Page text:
This will be a post in two halves. I'm tutoring an Arvon course next week (last week, by the time you read this): "Writing for Teenagers", at The Hurst, deep in the Clun Valley in Shropshire, with Celia Rees as co-tutor and Gillian Cross as our guest. My blog post will be due just two days after I return home, in a state of exhaustion and excitement if previous courses are anything to go by, so I'm getting some thoughts down now.
First, a bit about the Arvon Foundation, for anyone unfamiliar with the organisation. They own four centres: Lumb Bank (once owned by Ted Hughes) near Hebden Bridge; The Hurst (the last home of John Osborne) near Craven Arms; Totleigh Barton in North Devon; and Moniack Mhor near Inverness. Courses run throughout the year, each lasting from Monday until Saturday, with a maximum of sixteen students. The format is generally similar: workshops, discussions, one-to-one tutorials, a guest reader, and group readings; course subjects include screenwriting, starting to write, fine-tuning the novel, writing for children, poetry, cookery, travel and non-fiction. (To find out more, visit http://www.arvonfoundation.org/)
More than twenty years ago, before I was published, I attended an Arvon course at Totleigh Barton, tutored by Dulan Barber and Michelle Magorian, with Aidan Chambers (who has since become such an influence on my work) as guest. It was a smaller than usual course - just eight of us - and the first time I'd worked so closely with "real" writers. Jan Mark once said of helping would-be writers: "the point isn't that I can do it. It's that I do do it." She was absolutely right. One of the main benefits of spending a week with published writers is, I think, to chat with people who live in the world of books and publishing, and who not only know how things work but are also familiar with the hours spent alone at a keyboard or writing desk. Certainly I came away from that course with the determination to persevere, and with some hope - thanks to Dulan's and Michelle's encouragement - that I might succeed in being published.
I've since returned to Totleigh Barton as course tutor, and have also worked at The Hurst and Lumb Bank. The groups are always so varied, with participants bringing a wide range of experience and knowledge. Most students have work in progress to bring with them, sometimes complete novels, but that's not at all obligatory; some are looking for a starting point. All of them, though, have made quite a commitment, giving both time and money to come and work with others in a quite intensive setting; for many, it's perhaps the first time they've given themselves "permission" to concentrate on their writing, which otherwise gets pushed aside or regarded as unimportant.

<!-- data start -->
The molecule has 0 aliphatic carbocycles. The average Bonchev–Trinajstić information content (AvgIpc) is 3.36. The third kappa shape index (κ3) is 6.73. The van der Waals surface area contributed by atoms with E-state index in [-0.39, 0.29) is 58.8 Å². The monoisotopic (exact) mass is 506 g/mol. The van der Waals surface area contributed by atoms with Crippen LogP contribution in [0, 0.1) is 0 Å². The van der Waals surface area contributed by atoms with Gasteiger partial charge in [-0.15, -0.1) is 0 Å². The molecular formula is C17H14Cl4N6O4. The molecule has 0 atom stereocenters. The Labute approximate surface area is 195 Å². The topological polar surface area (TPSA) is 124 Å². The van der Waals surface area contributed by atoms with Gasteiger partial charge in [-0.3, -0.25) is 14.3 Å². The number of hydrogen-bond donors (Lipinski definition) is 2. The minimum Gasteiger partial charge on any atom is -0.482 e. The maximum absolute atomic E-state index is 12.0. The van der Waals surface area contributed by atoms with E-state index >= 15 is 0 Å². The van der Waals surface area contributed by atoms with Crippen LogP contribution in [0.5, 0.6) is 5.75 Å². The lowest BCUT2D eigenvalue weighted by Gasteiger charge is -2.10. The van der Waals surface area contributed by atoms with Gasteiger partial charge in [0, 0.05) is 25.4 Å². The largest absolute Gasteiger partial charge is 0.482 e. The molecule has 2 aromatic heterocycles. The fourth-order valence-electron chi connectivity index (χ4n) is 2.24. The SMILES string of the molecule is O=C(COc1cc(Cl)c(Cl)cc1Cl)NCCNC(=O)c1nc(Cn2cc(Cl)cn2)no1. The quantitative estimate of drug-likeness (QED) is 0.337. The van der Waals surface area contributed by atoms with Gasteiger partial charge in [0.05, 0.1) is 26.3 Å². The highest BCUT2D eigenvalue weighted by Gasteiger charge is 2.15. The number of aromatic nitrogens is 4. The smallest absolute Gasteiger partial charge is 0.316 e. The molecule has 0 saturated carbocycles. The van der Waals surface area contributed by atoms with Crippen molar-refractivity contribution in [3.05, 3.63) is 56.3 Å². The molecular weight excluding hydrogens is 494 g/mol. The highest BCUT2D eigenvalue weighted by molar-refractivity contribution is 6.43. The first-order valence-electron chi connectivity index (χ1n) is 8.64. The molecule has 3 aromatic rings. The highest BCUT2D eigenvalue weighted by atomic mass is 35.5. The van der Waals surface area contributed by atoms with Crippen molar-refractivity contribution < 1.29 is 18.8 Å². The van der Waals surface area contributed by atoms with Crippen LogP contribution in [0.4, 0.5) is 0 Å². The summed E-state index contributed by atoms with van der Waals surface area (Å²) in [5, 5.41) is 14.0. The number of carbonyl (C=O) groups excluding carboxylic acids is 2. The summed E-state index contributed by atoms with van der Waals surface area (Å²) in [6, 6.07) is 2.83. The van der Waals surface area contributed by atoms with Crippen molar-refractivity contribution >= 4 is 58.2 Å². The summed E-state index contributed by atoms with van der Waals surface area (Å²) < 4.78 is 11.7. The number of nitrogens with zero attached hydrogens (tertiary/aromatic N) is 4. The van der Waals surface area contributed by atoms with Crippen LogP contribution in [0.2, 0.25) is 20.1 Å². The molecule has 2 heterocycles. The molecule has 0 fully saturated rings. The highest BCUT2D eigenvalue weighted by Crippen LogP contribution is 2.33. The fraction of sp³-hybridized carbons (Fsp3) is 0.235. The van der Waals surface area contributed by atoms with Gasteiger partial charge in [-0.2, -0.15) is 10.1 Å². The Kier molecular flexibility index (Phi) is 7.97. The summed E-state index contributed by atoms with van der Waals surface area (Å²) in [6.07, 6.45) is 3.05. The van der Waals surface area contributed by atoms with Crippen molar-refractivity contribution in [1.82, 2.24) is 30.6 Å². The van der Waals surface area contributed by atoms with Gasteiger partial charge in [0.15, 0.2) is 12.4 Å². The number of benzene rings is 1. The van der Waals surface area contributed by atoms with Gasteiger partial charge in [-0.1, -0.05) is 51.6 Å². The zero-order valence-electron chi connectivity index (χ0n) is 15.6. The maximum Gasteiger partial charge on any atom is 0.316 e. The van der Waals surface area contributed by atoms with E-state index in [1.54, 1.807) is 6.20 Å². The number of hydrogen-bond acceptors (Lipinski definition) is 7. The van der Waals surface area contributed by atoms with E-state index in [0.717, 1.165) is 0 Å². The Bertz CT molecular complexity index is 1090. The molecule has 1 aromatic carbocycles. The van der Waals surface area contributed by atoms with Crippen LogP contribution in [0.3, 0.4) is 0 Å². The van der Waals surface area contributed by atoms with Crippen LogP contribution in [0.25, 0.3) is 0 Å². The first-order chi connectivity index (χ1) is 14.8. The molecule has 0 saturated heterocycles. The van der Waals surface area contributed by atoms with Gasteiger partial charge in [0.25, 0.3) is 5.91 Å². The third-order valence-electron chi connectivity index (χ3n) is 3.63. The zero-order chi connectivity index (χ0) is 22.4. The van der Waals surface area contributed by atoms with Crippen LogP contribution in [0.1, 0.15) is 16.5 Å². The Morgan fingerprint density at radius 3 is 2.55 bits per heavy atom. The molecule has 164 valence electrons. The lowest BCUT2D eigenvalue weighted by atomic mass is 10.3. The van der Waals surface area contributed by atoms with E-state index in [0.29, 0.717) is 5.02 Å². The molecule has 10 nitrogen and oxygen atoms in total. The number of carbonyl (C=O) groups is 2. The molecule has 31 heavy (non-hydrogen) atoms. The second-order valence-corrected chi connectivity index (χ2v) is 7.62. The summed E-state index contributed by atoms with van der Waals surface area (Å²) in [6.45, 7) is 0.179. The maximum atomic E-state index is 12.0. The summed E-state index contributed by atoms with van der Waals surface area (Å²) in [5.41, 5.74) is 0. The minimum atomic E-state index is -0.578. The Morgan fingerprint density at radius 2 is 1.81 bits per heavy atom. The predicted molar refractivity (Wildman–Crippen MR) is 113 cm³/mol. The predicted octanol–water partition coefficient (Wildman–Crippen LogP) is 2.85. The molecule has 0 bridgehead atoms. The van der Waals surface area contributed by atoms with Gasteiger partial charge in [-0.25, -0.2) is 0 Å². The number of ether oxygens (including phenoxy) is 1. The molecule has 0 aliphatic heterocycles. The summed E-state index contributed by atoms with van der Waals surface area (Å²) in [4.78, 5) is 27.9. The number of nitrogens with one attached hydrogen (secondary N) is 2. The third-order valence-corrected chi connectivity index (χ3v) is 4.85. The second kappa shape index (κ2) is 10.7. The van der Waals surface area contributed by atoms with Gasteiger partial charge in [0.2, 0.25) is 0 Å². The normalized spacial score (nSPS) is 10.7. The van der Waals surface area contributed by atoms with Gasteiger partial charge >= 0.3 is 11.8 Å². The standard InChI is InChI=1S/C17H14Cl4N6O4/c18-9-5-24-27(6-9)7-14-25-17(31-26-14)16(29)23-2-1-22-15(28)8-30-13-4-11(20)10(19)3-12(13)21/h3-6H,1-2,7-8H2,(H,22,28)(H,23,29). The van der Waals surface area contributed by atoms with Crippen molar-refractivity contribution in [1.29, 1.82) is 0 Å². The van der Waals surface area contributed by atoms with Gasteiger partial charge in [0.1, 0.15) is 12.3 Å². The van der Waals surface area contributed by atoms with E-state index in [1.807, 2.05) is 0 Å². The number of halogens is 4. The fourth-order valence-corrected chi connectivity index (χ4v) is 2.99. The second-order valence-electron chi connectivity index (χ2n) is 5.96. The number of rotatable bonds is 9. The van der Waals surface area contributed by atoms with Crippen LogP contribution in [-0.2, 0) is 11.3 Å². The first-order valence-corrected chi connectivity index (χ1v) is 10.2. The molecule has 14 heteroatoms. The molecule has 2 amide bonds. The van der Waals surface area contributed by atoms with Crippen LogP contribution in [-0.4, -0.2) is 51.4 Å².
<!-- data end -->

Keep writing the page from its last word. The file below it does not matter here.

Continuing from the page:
Invariably, I've found the students supportive of each other, willing to listen, appreciate and give constructive criticism. The measure of a good course, I think, is when the tutors feel redundant by the end, as the students are doing so much work-swapping among themselves.
Can writing be taught? A question often asked. I do come across people who clearly haven't got whatever it is that makes a writer - they're in a small minority, though, on the self-selecting Arvon course. A few students have undoubted brilliance and promise. Between those extremes, there are a great many who have the determination and the willingness to listen, read and refine which will very likely lead to a publishing contract. Writing courses can certainly help with crafting and technique, and - very importantly - help to build confidence and boldness.
So - off to do my planning now! I'm looking forward to a stimulating and engrossing week. More when I get back.
Sunday 4th November: As ever, it's taking me a day or two to unwind (especially as I returned with a streaming cold, and very little voice). But I think I can safely say that the week went well, thanks to the group - the first all-female Arvon I've tutored. What a great bunch! Funny, friendly, enthusiastic, with a wide range of writing experience - a few were already published, and two have recently been shortlisted for national competitions for new writers. There were two very talented 18-year-olds, who didn't seem at all daunted by the idea of spending a week with people who were mostly two or three times their age. I thoroughly enjoyed working with Celia and joining in each other's workshops, and our Wednesday night guest, Gillian Cross, was a huge hit. She told us about writing her recent novel WHERE I BELONG, set partly in Somalia, and about the research that took her from a position of knowing nothing to acquiring enough confidence to write the book. Gillian's openness and love of writing and learning endeared her to everyone, and one member of the group was quite overwhelmed by meeting the author of THE DEMON HEADMASTER, which she'd loved as a child.
The one-to-one tutorials can be quite demanding, requiring the tutor, by the end of the week, to have sixteen stories or novels milling about in her head, but I also find it rewarding to put myself in the position of editor and to look for the vital suggestion that could transform a piece of work. Sometimes it can be quite a simple thing that needs pointing out - for instance, there's viewpoint-hopping which is quite unintentional on the part of the writer. Or maybe the whole first chapter can be cut out. As many writers know, it can be easier to do this with someone else's work than with your own.
It was inspiring to experience the alchemy that happens when you bring together a group of generous and energetic people, a love of books, a special place like the Hurst (its woodland setting is perhaps seen at its best in the mists and low sunlight of autumn) and the time and space to think about stories and ideas.
I need to recover now, but I hope I'll have the chance to tutor for Arvon again.